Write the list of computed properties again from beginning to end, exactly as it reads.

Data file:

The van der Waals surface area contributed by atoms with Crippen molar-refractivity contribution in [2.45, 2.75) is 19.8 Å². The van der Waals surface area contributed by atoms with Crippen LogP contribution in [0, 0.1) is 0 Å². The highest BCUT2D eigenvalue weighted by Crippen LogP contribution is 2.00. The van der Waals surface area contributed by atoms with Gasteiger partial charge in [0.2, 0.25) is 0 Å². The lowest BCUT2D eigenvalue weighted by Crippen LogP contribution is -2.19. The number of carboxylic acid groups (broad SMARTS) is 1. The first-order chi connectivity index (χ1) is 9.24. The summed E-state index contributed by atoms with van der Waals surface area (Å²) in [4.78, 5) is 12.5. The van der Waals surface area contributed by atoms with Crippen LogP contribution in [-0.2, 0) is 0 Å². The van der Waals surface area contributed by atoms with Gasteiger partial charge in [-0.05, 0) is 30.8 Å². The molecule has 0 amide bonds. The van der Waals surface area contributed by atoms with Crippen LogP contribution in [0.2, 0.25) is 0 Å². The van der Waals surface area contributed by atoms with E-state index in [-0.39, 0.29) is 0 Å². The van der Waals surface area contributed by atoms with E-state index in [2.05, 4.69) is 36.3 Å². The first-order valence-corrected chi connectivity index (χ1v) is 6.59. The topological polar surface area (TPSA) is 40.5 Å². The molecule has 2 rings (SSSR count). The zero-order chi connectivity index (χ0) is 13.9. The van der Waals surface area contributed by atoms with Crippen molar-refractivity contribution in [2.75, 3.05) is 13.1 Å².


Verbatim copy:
The van der Waals surface area contributed by atoms with Crippen molar-refractivity contribution in [2.45, 2.75) is 19.8 Å². The van der Waals surface area contributed by atoms with Crippen LogP contribution in [0, 0.1) is 0 Å². The highest BCUT2D eigenvalue weighted by Crippen LogP contribution is 2.00. The van der Waals surface area contributed by atoms with Gasteiger partial charge in [0.2, 0.25) is 0 Å². The lowest BCUT2D eigenvalue weighted by Crippen LogP contribution is -2.19. The number of carboxylic acid groups (broad SMARTS) is 1. The first-order chi connectivity index (χ1) is 9.24. The summed E-state index contributed by atoms with van der Waals surface area (Å²) in [4.78, 5) is 12.5. The van der Waals surface area contributed by atoms with Crippen LogP contribution in [-0.2, 0) is 0 Å². The van der Waals surface area contributed by atoms with Gasteiger partial charge in [-0.05, 0) is 30.8 Å². The molecule has 0 amide bonds. The van der Waals surface area contributed by atoms with Crippen LogP contribution in [0.2, 0.25) is 0 Å². The van der Waals surface area contributed by atoms with E-state index in [-0.39, 0.29) is 0 Å². The van der Waals surface area contributed by atoms with E-state index in [2.05, 4.69) is 36.3 Å². The first-order valence-corrected chi connectivity index (χ1v) is 6.59. The topological polar surface area (TPSA) is 40.5 Å². The molecule has 2 rings (SSSR count). The zero-order chi connectivity index (χ0) is 13.9. The van der Waals surface area contributed by atoms with Crippen molar-refractivity contribution in [2.75, 3.05) is 13.1 Å².